War, climate change, species extinction: How do you deal with several crises at the same time? The question looms over the meeting of G7 Energy, Environment and Climate Ministers. Environmental activists are calling for significant progress.

According to Climate Protection and Economics Minister Robert Habeck, the G7 countries, as strong industrial nations, must make their contribution in order to promote the phase-out of coal-fired power generation and the transport turnaround.

Habeck said on Thursday that the meeting of the G7 energy, environment and climate ministers in Berlin would discuss how they could also “play a certain pioneering role” in this regard. The ministers will discuss climate protection, energy security and the preservation of biodiversity until Friday. Environmental activists called for significant progress in international climate protection.

The G7 group of important democratic economic powers includes Germany, France, Italy, Japan, Canada, the USA and Great Britain. Germany currently holds the presidency.

The global crises should not be played off against each other, Habeck warned. The “major structural crises of our time” – the energy supply, global warming and the ecological crises, especially with the loss of biodiversity – must instead be solved together, said the Green politician. Environment Minister Steffi Lemke (Greens) made it clear that the states had no choice: there was neither time nor resources to solve the crises one after the other.

Greenpeace calls for more climate protection

The environmental organization Greenpeace demanded clear commitments from the G7 ministers. “In order to secure peace in Europe and worldwide, to counteract starvation and to protect the climate,” Habeck must now persuade the ministers of the G7 countries at the meeting in Berlin to decide to completely phase out fossil-based electricity by 2035 and eliminate dependence of fossil gas as soon as possible, said the executive director of Greenpeace Germany, Martin Kaiser, the German press agency.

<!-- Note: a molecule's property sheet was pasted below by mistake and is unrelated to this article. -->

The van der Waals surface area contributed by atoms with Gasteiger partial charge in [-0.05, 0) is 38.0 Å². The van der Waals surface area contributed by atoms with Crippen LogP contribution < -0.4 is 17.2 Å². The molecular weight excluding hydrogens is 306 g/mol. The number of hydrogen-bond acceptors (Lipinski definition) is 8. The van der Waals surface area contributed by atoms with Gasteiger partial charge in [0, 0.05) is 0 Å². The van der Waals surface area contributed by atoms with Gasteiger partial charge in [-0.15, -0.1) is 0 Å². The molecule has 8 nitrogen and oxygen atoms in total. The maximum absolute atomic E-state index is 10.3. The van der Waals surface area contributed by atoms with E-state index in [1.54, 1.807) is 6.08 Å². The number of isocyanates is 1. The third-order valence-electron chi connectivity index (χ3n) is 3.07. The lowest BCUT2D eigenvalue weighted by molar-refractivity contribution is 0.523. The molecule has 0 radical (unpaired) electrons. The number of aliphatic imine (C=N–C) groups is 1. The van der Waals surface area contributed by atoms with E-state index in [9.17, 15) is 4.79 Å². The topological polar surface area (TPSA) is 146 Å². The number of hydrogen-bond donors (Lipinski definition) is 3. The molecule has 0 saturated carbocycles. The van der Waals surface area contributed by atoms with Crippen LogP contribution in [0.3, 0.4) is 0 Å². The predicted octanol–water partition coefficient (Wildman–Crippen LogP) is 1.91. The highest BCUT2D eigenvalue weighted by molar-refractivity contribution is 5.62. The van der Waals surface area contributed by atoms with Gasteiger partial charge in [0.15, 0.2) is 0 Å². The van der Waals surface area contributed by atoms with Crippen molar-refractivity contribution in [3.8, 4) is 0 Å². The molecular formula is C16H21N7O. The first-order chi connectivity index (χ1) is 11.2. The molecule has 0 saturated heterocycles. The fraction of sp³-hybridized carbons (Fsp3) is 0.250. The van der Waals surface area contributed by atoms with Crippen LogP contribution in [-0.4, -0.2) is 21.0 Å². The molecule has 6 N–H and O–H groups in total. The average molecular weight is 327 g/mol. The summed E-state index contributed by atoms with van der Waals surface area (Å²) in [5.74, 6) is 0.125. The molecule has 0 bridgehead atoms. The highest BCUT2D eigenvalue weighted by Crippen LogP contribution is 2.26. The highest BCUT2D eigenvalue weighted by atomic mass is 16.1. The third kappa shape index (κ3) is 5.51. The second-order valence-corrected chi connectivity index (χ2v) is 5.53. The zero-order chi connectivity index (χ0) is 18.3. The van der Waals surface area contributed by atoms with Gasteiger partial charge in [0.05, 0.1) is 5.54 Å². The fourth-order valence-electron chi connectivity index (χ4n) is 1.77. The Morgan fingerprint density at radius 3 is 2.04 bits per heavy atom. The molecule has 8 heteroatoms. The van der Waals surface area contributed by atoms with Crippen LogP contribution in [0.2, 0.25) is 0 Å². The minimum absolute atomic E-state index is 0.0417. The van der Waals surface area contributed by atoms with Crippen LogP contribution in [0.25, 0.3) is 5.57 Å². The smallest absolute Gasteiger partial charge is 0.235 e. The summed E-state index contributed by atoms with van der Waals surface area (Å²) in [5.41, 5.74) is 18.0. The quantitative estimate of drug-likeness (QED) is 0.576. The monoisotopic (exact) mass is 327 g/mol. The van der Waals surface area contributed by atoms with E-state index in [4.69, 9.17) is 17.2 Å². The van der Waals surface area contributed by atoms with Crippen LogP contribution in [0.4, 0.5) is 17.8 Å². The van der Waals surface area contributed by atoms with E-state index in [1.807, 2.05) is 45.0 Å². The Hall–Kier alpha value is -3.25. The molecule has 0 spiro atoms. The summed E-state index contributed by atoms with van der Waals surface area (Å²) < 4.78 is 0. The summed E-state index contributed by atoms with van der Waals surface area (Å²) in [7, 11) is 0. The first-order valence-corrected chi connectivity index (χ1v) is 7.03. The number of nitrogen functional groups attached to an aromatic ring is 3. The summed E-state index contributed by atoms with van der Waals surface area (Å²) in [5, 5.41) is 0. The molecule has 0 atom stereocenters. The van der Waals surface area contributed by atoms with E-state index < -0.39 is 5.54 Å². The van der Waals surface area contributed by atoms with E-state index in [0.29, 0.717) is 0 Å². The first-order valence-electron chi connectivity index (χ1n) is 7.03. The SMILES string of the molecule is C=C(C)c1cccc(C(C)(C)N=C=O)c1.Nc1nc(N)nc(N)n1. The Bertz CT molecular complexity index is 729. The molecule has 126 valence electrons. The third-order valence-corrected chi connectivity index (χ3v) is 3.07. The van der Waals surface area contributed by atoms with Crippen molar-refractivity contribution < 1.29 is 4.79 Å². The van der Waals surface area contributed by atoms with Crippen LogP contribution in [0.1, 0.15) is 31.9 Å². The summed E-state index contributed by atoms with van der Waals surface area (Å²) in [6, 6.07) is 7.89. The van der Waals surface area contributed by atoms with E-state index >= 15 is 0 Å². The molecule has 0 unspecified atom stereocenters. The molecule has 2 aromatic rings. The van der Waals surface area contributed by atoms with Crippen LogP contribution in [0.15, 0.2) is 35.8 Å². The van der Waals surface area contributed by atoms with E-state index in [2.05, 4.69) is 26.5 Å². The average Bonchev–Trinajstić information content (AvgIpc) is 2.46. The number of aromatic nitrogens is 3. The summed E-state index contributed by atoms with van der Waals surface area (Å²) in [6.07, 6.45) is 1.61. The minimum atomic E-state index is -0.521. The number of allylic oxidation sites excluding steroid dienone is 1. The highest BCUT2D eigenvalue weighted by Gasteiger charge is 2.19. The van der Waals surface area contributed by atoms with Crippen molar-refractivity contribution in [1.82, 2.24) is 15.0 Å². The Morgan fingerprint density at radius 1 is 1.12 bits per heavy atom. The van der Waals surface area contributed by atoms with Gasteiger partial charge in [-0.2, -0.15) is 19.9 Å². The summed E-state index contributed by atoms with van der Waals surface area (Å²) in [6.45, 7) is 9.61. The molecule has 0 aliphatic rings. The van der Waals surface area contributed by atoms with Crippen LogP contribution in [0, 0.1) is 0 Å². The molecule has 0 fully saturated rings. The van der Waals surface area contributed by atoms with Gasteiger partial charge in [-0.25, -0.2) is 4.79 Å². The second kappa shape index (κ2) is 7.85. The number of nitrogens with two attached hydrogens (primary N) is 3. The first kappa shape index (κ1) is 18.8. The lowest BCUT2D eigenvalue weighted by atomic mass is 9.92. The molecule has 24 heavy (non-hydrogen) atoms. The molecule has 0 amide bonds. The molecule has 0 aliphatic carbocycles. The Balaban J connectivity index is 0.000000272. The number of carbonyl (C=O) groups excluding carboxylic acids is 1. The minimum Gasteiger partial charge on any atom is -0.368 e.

Habeck described the “emergency” that was also triggered by the Russian war in Ukraine, which is partly due to the security of supply with fossil energies, as the first step in phasing out fossil energies altogether. “What we are experiencing at the moment is an acceleration of the ecological transformation,” said Habeck.

Lemke hopes that the meeting will provide “strong signals” for the climate and energy crisis as well as for the issue of biodiversity and marine protection. She wants binding standards for deep-sea mining, for a protection agreement for the Antarctic and for the pollution crisis. The minister called for the financial framework for measures to protect biodiversity to be increased.

At the end of the conference, a joint final paper is to be published on Friday. Habeck, Lemke and representatives of Great Britain and Japan want to speak at a press conference.